Something I don’t think people talk about enough is how hard it is to make friends as an adult. It takes a lot of bravery, honestly, to put yourself out there to meet new people. If you want to meet people, you usually have to do something you’ve never done before.
Whether that’s texting someone you don’t really know and asking them to hang out (which, of course, means opening yourself up to the possibility of rejection), or going to an event or gathering where you don’t know that many people – meeting new people can be very uncomfortable.
There may also be circumstances when you finally have the chance to hang out with someone who has friend-potential, but the last thing you want to do is leave your couch, turn off Netflix, and prepare yourself to have conversation with someone you hardly know.
In these moments, it’s important to remind yourself WHY you wanted to make a new friend in the first place. That’s your motivation in those moments – so go back to that.
8. Don’t pick up your phone the first thing in the morning
The moment you wake up and look at your phone, your mind is garbled with social media notifications, updates on other people’s lives that you didn’t ask for, requests from people who need you, etc. By checking your phone first thing in the morning, you might get a couple quick hits of dopamine, but is it really worth it?
Really think about how you start your mornings and if checking your phone is really beneficial for you. Can you do something else instead? Maybe journal or read? Is there a way to start your morning that doesn’t involve filling your mind with the on-goings and requests of others?
9. Often do things out of your ordinary routine
Life can get monotonous quickly and if you don’t change things up every once in a while, you may forget that changing it up is even a possibility!
For example, I’ve been going to Orange Theory classes for the last 7 months or so. And as much as I love it, I completely forgot that I have a gym in walking distance from my house that I could go to on my lunch break if I wanted to. I was so focused on Orange Theory that I forgot about another really awesome alternative for working out that will help me see new people, try new exercises and switch up my day.
Don’t get too stuck in your routines. Think outside the box and try something new whenever possible.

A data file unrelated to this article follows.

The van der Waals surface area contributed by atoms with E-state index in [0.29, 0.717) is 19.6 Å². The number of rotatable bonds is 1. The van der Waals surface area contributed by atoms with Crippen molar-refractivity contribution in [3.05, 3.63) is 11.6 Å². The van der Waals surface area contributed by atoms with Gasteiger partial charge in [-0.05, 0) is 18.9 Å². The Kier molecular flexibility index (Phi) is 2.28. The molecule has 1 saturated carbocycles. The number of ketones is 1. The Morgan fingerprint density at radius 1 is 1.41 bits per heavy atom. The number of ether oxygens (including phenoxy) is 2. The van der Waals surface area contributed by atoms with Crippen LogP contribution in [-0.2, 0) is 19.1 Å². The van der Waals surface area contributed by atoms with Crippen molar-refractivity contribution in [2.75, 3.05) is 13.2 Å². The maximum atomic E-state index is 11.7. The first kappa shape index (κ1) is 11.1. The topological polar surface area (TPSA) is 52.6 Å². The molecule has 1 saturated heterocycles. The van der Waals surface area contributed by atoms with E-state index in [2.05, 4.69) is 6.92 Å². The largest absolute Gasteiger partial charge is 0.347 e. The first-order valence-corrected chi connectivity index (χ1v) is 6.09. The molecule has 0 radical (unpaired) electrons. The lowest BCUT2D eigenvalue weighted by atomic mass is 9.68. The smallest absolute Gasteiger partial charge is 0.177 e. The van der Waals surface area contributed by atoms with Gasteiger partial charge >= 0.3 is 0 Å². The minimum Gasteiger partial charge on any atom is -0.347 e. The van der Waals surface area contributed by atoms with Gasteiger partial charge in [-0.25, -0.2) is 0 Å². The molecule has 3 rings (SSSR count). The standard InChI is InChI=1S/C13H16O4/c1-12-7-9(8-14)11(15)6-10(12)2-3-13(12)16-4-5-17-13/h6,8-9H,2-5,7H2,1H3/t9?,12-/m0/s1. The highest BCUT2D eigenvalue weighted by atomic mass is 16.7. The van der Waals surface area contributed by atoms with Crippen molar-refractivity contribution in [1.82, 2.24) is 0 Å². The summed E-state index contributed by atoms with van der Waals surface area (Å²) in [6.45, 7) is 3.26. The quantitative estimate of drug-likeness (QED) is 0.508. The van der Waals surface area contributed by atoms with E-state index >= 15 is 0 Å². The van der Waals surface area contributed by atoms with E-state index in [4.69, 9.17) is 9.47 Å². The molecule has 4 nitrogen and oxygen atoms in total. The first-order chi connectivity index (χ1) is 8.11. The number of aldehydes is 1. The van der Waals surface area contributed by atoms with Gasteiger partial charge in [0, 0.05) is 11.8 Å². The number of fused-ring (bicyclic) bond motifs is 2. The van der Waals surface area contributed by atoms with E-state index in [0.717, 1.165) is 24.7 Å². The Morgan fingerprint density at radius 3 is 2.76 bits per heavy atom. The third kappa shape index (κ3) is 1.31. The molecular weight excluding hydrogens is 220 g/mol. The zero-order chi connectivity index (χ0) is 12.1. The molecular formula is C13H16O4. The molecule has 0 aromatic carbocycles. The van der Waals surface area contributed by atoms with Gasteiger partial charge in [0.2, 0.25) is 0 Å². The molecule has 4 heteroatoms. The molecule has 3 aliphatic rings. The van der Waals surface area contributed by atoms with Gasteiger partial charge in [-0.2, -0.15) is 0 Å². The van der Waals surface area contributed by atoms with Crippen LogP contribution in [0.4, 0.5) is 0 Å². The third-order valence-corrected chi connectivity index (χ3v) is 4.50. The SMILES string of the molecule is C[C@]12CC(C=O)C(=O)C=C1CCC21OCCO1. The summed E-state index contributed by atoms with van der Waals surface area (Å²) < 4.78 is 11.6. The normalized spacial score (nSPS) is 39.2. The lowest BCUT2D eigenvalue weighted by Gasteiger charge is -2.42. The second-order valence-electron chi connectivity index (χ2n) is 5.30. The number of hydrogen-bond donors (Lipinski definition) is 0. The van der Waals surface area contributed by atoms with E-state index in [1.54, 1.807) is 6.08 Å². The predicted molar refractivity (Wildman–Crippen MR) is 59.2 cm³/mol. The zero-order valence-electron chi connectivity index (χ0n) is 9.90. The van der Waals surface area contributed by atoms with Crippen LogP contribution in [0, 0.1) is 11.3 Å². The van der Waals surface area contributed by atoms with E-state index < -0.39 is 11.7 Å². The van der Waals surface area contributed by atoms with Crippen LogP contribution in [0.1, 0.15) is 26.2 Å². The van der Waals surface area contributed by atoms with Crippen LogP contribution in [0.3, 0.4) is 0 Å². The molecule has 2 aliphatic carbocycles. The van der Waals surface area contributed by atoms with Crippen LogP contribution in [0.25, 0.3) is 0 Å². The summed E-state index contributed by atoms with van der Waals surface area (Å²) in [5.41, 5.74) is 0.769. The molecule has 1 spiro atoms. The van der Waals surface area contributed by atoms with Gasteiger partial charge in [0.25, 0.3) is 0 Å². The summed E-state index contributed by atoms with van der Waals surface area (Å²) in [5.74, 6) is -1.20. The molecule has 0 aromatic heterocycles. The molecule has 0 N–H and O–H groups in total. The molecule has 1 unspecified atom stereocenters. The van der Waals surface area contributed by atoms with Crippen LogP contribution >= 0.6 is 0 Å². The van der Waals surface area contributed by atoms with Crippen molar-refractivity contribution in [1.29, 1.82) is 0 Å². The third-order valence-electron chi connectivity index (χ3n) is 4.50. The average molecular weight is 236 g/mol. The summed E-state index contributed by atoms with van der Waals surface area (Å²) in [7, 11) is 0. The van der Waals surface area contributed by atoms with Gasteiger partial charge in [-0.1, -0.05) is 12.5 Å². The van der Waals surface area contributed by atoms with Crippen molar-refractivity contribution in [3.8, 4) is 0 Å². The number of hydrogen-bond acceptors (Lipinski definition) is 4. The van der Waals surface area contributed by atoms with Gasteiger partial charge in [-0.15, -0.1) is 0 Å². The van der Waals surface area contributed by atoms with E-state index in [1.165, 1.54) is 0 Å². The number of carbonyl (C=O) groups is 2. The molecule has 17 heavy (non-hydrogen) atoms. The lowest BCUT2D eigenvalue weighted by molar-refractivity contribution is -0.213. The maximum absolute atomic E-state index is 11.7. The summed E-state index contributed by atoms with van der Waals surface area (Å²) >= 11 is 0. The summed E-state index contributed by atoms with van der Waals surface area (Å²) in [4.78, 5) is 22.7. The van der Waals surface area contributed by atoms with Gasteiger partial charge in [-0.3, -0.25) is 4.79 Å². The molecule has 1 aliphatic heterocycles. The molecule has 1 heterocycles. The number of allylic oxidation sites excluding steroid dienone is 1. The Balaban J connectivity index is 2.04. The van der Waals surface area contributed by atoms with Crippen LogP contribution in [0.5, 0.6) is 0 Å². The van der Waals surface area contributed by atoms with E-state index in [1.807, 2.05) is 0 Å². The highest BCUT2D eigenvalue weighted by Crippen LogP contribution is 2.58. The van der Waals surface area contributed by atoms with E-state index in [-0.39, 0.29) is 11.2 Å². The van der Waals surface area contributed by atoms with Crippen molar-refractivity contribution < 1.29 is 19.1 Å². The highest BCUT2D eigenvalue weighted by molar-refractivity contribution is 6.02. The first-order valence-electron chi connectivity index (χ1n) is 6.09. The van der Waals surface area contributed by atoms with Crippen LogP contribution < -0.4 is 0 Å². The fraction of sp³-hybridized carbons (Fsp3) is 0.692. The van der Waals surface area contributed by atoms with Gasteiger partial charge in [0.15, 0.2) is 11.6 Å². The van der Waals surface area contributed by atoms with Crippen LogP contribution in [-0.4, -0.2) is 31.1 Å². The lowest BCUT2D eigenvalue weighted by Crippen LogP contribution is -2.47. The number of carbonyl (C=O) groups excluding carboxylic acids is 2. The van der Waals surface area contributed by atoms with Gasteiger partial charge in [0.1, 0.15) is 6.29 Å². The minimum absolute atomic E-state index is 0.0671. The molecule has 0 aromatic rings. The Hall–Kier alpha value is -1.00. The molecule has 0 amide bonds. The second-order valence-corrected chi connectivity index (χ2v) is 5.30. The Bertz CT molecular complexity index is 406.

10. Walk and walk some more
The older I get, the more I believe that the secret to a long, healthy life is simply staying active. Namely, walking.
If you are able, walk as much as you can and continue to do it for the rest of your life!
11. Sometimes it takes a few times hanging out with someone before you really know if they could be your friend
In the past, I’ve been too quick to decide if I click with someone or not. The truth is, sometimes it takes a few times of hanging out with someone before you really know.
Think about it… are you really at your best the first time you meet someone? Maybe you are, but maybe you’re also a little nervous, or you’re not sure what conversation topics to bring up and the conversation seems to lull.
But the more you hang out with someone, the more comfortable you will be and the more you can be your true self. So, think about this the next time you are hanging out with someone the first few times.
Cut yourself some slack and give them the benefit of the doubt. Good things take time!
12. Talk therapy can work wonders
Talk therapy can be really scary, especially if there’s something that’s bothering you that you’re not sure you even want to talk about.
So, take your time with therapy. But if you do feel ready to talk to someone, it can do wonders, at least in my experience. I wrote all about my experience with therapy here.
The short of it is that it can be really nice to talk to someone with an unbiased opinion of your life, and someone who has knowledge of tools that can help you through the toughest of things.
13. Journaling is a form of therapy
Journaling has many benefits (read about that here), but it can also be a form of therapy. Getting your thoughts out of your head and onto paper allows your mind to analyze those thoughts in ways you can’t do inside your mind.
14. To have good relationships, you have to put in the effort
Once you’ve made friends, you have to put in effort to maintain them. If you don’t, like anything that isn’t cared for, they can wither away slowly.
Text your friends, call them, celebrate their birthdays – show them that you care. Because if you don’t, they just might notice!
15. Stop underestimating yourself
Why pursue something without believing in yourself 100%? Why choose to believe that some people are better than you, just because your thoughts told you so? Even if someone else tells you that someone is better than you, what gives them the power to make that determination?
You can only control yourself and your actions – so why not choose to believe that you are perfectly capable of achieving everything that you want to achieve? Believing anything less is a waste of time.
16. Your thoughts are not fact
At some point in life, you learn that your thoughts are not fact. This seems obvious… like, of course not everything that pops into your mind is 100% true. But when you are in a thought spiral and lack perspective, it’s hard to remember that your thoughts aren’t absolutely true.
The next time you’re beating up on yourself, remember that just because you have a thought, that doesn’t mean it’s true.
This post is all about some life lessons I’ve learned thus far now that my 29th birthday is here!
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- 4 Life Changing Tips For Improving Your Mental and Financial Well-being
- 7 Things You Can Write About In Your Journal